If, at age sixteen, you go from an all-white town in Wisconsin to Haiti and back, you never go all the way back. I never really did go back to Oconomowoc, but I always went back to Haiti. Other interests, adventures, worries, disasters, and crossroads came and went, but Haiti always returned to insist on my attention.
And to bring the point home, allow me to quote from a speech I gave this January at Texas Christian University, titled “Beyond Ferguson.” With reference to the April 2014 killing by Milwaukee police officer Christopher Manney of a mentally ill black man named Dontre Hamilton, I told the TCU students:
Milwaukee is where I grew up. Actually, the point of where I grew up is that it’s very much not Milwaukee. … There are towns like Oconomowoc in suburban counties all around America, and in those towns live white guys who grow up to become cops. I know those guys. I went to high school with them.
I’m venturing so far afield in order to circle back and insist, not only as an observant reporter but much more importantly as a Wisconsinite and an American, that Wisconsin today – whether we like it or not – is in the thick of things. If the Madison occupation now feels like ancient history, that’s only because we Americans have such a talent for distracting ourselves. The peaceful but assertive occupation of our state capitol square, by 80,000 or more middle-class citizens in sub-freezing weather in February and March 2011, was a canary in our national mineshaft, a very meaningful harbinger of disputes and confrontations still to come, well beyond Wisconsin and well beyond 2016.
Given that, what I insist on is that Wisconsin has a story to tell that the rest of America needs to hear. You have an opportunity and, I would go so far as to say, an obligation to tell that story, and to work hard to amplify it beyond the state line. Why? Because Governor Scott Walker of Wisconsin is a leading candidate for President of the United States. And he is a credible candidate only, and specifically, because he defeated the recall referendum here in Wisconsin in 2012. Now, in 2015, Wisconsin has an opportunity – and, I would argue, an obligation – to follow through on what erupted here in 2011, and to redeem the defeatist whimper with which that chapter of the story ended.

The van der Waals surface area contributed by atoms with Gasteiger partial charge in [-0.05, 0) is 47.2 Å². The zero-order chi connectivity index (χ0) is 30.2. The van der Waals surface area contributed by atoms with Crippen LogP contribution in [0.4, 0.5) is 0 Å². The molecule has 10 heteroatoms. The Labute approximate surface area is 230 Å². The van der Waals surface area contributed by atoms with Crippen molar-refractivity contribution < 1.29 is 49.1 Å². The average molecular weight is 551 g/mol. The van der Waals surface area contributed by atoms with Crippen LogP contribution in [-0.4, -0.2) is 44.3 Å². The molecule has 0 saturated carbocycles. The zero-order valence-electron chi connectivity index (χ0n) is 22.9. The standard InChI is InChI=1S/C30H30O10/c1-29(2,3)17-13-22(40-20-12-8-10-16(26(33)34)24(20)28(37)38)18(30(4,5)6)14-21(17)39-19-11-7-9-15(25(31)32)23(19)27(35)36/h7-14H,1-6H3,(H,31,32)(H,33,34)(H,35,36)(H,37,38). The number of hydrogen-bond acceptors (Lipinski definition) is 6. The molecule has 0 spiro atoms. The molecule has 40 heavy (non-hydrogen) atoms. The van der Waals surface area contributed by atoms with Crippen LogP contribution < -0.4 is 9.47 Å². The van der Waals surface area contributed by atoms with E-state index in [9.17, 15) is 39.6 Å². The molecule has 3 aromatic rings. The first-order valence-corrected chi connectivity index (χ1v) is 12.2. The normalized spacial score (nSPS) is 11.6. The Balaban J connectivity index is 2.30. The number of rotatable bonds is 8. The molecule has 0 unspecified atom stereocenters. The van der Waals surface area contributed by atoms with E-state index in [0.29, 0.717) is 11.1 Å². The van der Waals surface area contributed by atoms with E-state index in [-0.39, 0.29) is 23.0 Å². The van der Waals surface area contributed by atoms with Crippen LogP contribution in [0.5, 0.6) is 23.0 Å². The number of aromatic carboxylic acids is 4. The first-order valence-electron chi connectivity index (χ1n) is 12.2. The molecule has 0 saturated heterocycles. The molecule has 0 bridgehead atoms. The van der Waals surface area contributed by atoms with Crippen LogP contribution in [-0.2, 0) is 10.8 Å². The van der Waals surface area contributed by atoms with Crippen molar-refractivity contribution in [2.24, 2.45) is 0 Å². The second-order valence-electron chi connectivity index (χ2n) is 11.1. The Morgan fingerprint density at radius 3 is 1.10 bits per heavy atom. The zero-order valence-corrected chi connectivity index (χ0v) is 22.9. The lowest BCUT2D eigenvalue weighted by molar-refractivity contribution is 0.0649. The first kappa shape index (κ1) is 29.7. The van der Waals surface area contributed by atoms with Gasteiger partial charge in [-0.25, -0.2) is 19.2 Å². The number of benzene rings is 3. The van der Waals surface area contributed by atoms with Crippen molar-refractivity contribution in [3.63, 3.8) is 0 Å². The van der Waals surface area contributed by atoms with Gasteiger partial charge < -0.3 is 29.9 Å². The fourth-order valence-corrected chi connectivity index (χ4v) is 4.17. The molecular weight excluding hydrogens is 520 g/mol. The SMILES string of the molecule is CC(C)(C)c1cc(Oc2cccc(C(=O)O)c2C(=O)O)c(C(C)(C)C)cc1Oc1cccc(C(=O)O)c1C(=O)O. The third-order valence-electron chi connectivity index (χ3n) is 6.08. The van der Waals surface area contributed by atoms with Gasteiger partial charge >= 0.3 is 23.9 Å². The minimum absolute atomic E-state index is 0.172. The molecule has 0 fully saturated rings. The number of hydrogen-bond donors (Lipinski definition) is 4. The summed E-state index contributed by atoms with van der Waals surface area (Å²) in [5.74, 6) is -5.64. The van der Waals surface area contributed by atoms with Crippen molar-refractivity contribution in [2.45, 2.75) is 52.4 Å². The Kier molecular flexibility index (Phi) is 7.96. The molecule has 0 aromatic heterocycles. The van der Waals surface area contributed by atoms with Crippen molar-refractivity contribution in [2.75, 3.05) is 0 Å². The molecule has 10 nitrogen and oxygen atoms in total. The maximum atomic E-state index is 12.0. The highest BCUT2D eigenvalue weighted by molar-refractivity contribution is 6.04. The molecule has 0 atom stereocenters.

I promised earlier to avoid being partisan. And I’m sticking to that, because one thing that’s clear to me is that the failure of the 2012 attempt to recall Walker had a lot to do with the obvious fact that the state Democratic Party, like its parent party nationally, is feckless as well as politically and morally compromised. So this is not about this party versus that party. Both parties are hollowed-out relics anymore, anyway. What it’s about is what kind of state and country we citizens want to live in, and what effort we’re willing to go to to preserve or rebuild such a state and country. The stakes have rarely been higher, and by the same token the opportunity has rarely been greater. These are not normal times, and there is no longer a status quo for which to make excuses. That’s frightening, I know; but it’s also liberating.
And Wisconsin, whose state motto is “Forward,” has an opportunity to lead America forward into a future better than the globally and domestically damaging, confused, and leaderless years in the wilderness that we’ve endured ever since the bitterly disputed presidential election of the year 2000. Here’s a simile that should mean something to Wisconsinites: If we stand indecisive or paralyzed like a deer in the headlights, we’ll end up the political equivalent of road kill. The way to avoid that is to be both vocal and active in politics – real politics, not fake or feel-good politics – and the time is now. The worst possible thing is just to stand there while others seize control of our destiny. If you believed in 2011, and still believe now, that Scott Walker is bad for Wisconsin, then please exert yourself to communicate to the rest of us why he would be bad for America. If, on the other hand, you believe Walker has been good for Wisconsin, then by all means try to convince us of that. What none of us are entitled to do is to take our ball and go home – because this country is home to all of us – or to stand around, unilaterally declaring ourselves to be right and those of our fellow Americans who disagree with us to be wrong.
I want to end by returning to my reasons for driving around America, and by noting again the revealing timing of my trip. One of my motivating premises was that America is not separate or different from the rest of the world. As I headed home to Seattle up the West Coast in mid-December 2012, I felt that I had proved that premise, at least to my own satisfaction. And I had seen for myself that while the United States, plural, might be in some sense a single country, they are also an archipelago of disparate communities. That’s part of the problem with trying to govern these so-called United States. Whether the center will hold was an open question in 2012, and it remains one now.
And as I was writing my book through the spring and summer of 2013, things were getting ugly again in Egypt, with a military takeover there and then hundreds killed in raids on encampments of ousted President Mohammed Morsi’s supporters. I remembered the condescending “Cairo in the Midwest” New York Times headline about the Madison capitol occupation of two and a half years earlier, and the defiance and hope expressed simultaneously by both the Wisconsinites who had challenged Governor Walker and the Egyptians who had overthrown President Mubarak. And I wondered: If this is how things are turning out in Egypt, how can we expect them to turn out in Wisconsin?